By Keija Parssinen

Harper (March 10, 2015)

Reviewed by Mary Vensel White

The Unraveling of Mercy LouisThe plot of Keija Parssinen’s new novel, The Unraveling of Mercy Louis, bears some striking resemblances to a release from last summer, The Fever by Megan Abbott. Both books are set in a smallish town and focus on a coterie of teenage girls afflicted, one by one, with a mysterious illness. In both towns, there is the question of an environmental pollutant and the intense reactions of the town’s inhabitants. Both novels attempt to submerge the reader into the stew of the anxiety, fear and suspicion engendered by the girls’ condition; both stories offer a view into the adolescent mindset and its passions. But if The Fever left you detached and cold as it did me, don’t let that keep you from The Unraveling of Mercy Louis. Parssinen’s novel succeeds on every level and kept me enthralled in every way Abbott’s did not.

Mercy Louis is the star basketball player on her high school team. Rebuilding her confidence after a terrible championship game, she also has the upcoming apocalypse to consider. Her evangelical grandmother, who has raised Mercy since her drug-addicted mother left, has predicted the end of the world and she instructs Mercy how to be among the chosen. Mercy, for her part, is a believer, and yet, her day-to-day world is focused on normal teenage preoccupations: her best friend Annie, the basketball team, her developing crush on a guitar-playing smooth-talker. The sexual tensions between the characters are encompassing and confused, as those among burgeoning sexual beings are, and Parssinen presents the crosshatch of their feelings and affections. Mercy has remained “pure” yet loves Annie with an intensity bordering on sexual; the wallflower Illa worships Mercy, and Annie escapes her unhappy home life through promiscuity, all the while encouraging Mercy’s attachment.

The story is framed by two local events, past and present. The town is still recovering from the refinery blast that crippled Illa’s mother, and still enduring the air pollution produced by the town’s main business. Also, as the novel begins, the corpse of a premature infant is found in the garbage at a convenience store. The police investigate and soon, the focus turns to the students at Mercy’s school. Townspeople are enraged and the girls, all girls, become suspect. Always throughout the book, there is the myriad of expectations presented to females, the struggle to be all of the things their gender requires.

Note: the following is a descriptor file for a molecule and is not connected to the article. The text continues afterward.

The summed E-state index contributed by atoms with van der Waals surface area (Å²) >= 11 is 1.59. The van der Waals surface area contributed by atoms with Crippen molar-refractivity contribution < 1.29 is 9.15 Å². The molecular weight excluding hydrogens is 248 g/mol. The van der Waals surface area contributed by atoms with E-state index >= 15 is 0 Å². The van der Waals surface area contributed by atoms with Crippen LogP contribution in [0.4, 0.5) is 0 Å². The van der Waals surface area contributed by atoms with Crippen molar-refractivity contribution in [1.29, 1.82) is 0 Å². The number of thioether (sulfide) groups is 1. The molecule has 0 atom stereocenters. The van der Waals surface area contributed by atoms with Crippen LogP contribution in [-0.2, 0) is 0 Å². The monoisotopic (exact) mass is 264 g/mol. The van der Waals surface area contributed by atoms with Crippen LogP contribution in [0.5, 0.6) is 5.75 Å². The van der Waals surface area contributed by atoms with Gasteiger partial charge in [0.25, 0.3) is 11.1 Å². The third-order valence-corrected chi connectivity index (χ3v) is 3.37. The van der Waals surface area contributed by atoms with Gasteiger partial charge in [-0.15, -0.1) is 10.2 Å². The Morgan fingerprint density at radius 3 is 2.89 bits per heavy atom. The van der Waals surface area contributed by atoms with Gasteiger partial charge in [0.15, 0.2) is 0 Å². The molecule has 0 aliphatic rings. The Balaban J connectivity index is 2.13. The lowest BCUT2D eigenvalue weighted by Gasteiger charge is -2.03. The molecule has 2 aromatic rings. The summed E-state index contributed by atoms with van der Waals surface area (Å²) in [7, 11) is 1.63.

Thematically, the novel gives so much to mull over but it’s also a page-turning suspenseful tale with a Gothic flavor. I appreciated the patience Parssinen displayed, the nuances she laid out and especially, the areas she intentionally left murky. Race is a factor, but never over-played. The mystery of Mercy’s mother unfolds slowly and deliberately. Mercy’s sexual awakening is fraught with doubt and confused allegiances. In everything, there is a bit of mystery.

Parssinen’s town of Port Sabine is a vivid, emotive place, the sights and smells of nature pressing in from all sides. She captures the nuances of small town life eerily and perfectly. The narrative moves back and forth from Mercy’s perspective to Illa’s, and the pairing of these characters works well. Both are missing mothers: Mercy’s left town and Illa’s is a shell of her former self after her accident. In another time, the mothers were the best of friends, and as their story comes to light, Mercy and Illa find a lost part of themselves. Each character’s world is a live and desperate place. Outside, the town is becoming unhinged and when the tension builds to a shocking act of brutality, the dye is cast for both girls to make big changes.

A riveting and touching read, The Unraveling of Mercy Louis is a novel about growing up, about modern expectations for our girls, about fear and the brutality that often goes with it, about love, about talent, about finding a truth that works for you. And it’s a story that won’t soon leave your consciousness.

MARY VENSEL WHITE is an author and contributing editor of LitChat. Read her complete bio here.